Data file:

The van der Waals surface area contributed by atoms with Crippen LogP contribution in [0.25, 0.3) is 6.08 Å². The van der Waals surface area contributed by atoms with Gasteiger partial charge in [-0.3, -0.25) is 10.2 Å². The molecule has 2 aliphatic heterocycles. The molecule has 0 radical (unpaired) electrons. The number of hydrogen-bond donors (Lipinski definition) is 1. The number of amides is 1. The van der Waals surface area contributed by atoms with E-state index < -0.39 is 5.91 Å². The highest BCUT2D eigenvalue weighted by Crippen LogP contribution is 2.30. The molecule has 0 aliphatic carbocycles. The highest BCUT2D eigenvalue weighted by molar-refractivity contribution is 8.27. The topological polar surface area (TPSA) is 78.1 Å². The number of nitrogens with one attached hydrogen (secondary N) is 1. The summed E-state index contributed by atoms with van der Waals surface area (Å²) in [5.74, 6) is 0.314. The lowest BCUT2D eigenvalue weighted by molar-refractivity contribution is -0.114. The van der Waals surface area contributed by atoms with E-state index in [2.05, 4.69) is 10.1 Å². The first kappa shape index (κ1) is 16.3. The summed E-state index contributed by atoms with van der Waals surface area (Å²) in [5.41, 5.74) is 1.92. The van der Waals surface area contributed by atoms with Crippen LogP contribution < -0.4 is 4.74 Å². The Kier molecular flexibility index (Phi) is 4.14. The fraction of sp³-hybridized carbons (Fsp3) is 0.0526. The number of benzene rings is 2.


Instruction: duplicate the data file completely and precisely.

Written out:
The van der Waals surface area contributed by atoms with Crippen LogP contribution in [0.25, 0.3) is 6.08 Å². The van der Waals surface area contributed by atoms with Gasteiger partial charge in [-0.3, -0.25) is 10.2 Å². The molecule has 2 aliphatic heterocycles. The molecule has 0 radical (unpaired) electrons. The number of hydrogen-bond donors (Lipinski definition) is 1. The number of amides is 1. The van der Waals surface area contributed by atoms with E-state index < -0.39 is 5.91 Å². The highest BCUT2D eigenvalue weighted by Crippen LogP contribution is 2.30. The molecule has 0 aliphatic carbocycles. The highest BCUT2D eigenvalue weighted by molar-refractivity contribution is 8.27. The topological polar surface area (TPSA) is 78.1 Å². The number of nitrogens with one attached hydrogen (secondary N) is 1. The summed E-state index contributed by atoms with van der Waals surface area (Å²) in [5.74, 6) is 0.314. The lowest BCUT2D eigenvalue weighted by molar-refractivity contribution is -0.114. The van der Waals surface area contributed by atoms with E-state index in [2.05, 4.69) is 10.1 Å². The first kappa shape index (κ1) is 16.3. The summed E-state index contributed by atoms with van der Waals surface area (Å²) in [5.41, 5.74) is 1.92. The van der Waals surface area contributed by atoms with Crippen LogP contribution < -0.4 is 4.74 Å². The Kier molecular flexibility index (Phi) is 4.14. The fraction of sp³-hybridized carbons (Fsp3) is 0.0526. The number of benzene rings is 2.